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Subscribe to this list via RSS Blog posts tagged in Modern Minoan Paganism
Deeper Into the Labyrinth: Exploring Modern Minoan Paganism

Back in 2015, I responded to a request from some members of Ariadne's Tribe by creating an online course in Modern Minoan Paganism (MMP). Thus, Into the Labyrinth was born. The course wends its way through the basics of the MMP sacred calendar. I've taught it every year since then, and even though I wrote the course, I learn something new every time I teach it - that's one of the perks of being a teacher whose students are really interested in the subject.

As soon as that first class was over, those students asked for a second course that delves deeper into some of the deities and practices of MMP. So I dug into our pantheon and our calendar and created Deeper Into the Labyrinth. And once again, I discovered that my students often had as much to teach me as the other way around.

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Red and White: The clues in the colors of Minoan art

For a long time, I wondered what on Earth possessed the Minoans to paint women as white (not Caucasian-toned, but the color of a sheet of paper) and men as dark-dark red. After all, DNA evidence shows that, like their ancestors in Neolithic Anatolia, the Minoans all had skin in various shades of brown. So why the weirdness in the art, like the Bull Leaper fresco above?

Then I began to learn about Mediterranean folk dance. Dance ethnography isn't a subject I ever really thought about before, to be honest. Then a talented dance ethnographer began to share her insights with us, and a lot of things began to make sense. (Check out her book The Ancient and Martial Dances for some fascinating info.)

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  • Anthony Gresham
    Anthony Gresham says #
    My copy of "The Ancient & Martial Dances" arrived in the mail today. It looks intriguing. Thank you for mentioning it.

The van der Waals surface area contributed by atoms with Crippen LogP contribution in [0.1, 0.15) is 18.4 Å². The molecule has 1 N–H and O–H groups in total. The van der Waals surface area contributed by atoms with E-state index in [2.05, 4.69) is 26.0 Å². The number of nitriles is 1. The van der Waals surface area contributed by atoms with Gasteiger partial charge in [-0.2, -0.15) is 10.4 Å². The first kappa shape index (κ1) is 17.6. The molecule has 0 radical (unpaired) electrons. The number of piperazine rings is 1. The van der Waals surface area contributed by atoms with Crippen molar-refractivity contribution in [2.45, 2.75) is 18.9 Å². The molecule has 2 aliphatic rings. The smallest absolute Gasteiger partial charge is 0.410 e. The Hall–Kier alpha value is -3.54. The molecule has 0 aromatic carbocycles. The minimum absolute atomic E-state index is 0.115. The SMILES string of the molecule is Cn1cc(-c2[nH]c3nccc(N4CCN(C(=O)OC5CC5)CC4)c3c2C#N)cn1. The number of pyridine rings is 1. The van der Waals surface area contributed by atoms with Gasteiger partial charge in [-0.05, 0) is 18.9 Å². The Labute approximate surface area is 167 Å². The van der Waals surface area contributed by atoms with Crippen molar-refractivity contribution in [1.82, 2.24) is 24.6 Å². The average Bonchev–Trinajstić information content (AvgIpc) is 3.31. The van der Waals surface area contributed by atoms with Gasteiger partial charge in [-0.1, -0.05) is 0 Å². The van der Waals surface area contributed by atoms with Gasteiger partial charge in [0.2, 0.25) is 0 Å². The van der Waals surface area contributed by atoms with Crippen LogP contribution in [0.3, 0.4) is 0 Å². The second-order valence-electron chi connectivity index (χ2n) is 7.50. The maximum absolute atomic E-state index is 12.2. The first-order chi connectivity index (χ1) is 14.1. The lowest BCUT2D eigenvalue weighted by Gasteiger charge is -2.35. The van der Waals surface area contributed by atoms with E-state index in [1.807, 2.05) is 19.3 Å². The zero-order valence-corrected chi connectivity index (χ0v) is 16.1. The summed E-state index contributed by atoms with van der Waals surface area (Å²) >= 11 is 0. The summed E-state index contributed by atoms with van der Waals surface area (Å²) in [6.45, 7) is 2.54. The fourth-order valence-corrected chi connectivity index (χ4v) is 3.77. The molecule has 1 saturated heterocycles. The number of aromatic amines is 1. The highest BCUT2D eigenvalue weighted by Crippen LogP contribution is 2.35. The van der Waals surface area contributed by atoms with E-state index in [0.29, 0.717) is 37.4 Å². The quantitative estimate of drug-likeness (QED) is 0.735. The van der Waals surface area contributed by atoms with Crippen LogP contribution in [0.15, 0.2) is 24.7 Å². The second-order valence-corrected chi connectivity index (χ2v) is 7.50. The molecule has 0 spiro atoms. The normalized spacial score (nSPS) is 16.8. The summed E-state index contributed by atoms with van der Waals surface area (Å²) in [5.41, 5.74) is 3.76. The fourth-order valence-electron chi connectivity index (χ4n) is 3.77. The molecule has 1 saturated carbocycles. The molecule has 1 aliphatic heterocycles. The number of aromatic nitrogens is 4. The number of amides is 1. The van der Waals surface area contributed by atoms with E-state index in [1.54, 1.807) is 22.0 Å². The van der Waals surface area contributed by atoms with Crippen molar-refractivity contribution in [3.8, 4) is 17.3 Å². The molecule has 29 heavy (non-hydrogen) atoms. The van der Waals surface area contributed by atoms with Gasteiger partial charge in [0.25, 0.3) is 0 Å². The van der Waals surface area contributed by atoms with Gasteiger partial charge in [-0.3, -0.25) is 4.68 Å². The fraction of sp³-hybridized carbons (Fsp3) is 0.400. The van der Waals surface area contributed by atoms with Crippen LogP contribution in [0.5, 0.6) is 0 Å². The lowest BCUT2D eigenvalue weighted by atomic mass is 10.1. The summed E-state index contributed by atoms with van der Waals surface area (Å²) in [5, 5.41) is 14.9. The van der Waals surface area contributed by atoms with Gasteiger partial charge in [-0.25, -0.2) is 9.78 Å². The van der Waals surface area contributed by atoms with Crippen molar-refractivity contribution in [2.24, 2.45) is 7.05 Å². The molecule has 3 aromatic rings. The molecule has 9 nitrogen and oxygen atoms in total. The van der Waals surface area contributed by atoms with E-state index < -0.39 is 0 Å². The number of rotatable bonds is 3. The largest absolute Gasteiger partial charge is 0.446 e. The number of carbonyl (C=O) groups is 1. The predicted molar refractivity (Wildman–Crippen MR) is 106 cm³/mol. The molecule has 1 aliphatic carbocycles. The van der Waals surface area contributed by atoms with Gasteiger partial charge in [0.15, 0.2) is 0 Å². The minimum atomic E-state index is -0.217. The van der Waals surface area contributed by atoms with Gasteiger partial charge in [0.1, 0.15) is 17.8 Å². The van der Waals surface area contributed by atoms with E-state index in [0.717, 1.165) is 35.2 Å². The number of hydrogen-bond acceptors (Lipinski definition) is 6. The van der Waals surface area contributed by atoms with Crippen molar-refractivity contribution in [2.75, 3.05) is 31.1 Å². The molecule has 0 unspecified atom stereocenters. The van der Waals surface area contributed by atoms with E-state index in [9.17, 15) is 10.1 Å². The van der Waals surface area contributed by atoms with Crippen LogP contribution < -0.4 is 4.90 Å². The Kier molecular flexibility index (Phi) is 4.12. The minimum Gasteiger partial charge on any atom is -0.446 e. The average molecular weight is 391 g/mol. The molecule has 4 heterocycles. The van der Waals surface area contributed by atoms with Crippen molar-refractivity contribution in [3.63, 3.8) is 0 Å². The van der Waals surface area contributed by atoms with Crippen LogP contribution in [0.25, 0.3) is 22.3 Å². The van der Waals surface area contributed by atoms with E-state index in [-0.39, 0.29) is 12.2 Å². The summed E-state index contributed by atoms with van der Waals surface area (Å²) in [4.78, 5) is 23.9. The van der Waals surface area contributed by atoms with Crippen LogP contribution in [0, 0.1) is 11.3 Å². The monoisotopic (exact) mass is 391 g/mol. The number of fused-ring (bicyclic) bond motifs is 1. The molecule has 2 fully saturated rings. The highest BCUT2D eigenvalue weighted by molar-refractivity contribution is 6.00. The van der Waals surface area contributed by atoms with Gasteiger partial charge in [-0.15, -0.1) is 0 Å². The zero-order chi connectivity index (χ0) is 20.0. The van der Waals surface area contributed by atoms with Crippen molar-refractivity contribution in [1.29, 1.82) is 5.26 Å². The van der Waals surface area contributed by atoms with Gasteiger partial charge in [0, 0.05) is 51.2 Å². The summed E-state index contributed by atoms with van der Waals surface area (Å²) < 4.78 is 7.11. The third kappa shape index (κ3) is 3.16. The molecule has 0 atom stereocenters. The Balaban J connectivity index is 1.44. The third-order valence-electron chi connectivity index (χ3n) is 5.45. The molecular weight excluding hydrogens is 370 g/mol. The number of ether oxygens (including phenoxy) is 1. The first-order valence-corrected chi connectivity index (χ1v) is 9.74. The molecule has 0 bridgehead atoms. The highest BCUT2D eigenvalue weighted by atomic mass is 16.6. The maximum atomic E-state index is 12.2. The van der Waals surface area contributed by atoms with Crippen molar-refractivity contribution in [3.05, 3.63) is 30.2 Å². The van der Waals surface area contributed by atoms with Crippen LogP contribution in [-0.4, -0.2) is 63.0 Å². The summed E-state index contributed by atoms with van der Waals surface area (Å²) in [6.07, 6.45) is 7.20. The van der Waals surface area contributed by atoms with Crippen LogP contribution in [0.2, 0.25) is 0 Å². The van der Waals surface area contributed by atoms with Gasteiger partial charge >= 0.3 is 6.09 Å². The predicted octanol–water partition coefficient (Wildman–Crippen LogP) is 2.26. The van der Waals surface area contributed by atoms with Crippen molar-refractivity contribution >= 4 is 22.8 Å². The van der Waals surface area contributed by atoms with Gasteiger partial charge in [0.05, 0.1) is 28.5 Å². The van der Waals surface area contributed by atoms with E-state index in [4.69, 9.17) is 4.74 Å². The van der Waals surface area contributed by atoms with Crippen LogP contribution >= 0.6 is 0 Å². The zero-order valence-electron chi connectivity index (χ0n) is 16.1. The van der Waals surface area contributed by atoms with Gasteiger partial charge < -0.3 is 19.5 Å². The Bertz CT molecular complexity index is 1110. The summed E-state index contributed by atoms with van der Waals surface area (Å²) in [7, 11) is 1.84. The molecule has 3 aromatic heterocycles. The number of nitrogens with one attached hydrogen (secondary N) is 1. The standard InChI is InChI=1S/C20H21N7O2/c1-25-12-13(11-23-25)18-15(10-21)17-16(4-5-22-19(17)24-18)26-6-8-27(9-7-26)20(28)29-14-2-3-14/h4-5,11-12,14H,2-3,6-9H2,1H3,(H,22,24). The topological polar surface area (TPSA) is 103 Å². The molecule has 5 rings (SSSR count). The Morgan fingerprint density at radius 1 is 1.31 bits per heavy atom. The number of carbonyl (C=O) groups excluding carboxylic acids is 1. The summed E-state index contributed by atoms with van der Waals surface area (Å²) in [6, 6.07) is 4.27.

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Modern Minoan Paganism: Looking back at 2019

2019 was a busy year for Modern Minoan Paganism (MMP). We had our first public ritual, put on by the talented folks of Puget Sound Minoan Pagans at a park in their local area. We made our first official appearance at a Pagan conference, the very awesome Mystic South (we'll be there again this year, hopefully putting on a ritual as well as a workshop). We drew up By-Laws, installed a Board of Directors, and began officially accepting members and chapters (the Puget Sound Minoan Pagans are our first official chapter!). We've topped 1400 members in our Facebook group, which is the official public forum of MMP, and we're still growing.

So yeah, busy year. I expect 2020 isn't going to let us slow down much, either. When I started the Facebook group back in 2014, I was just looking for other folks who shared an interest in Minoan religion and culture. I had no idea we were going to end up with a practicing Pagan tradition. But here we are, and I thank the Mothers every day that I'm surrounded by so many marvelous people whose enthusiasm and skill has helped us move forward in a way that (I hope) serves our members and respects the gods and goddesses with whom we have a formal relationship.

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A Midwinter Labyrinth Journey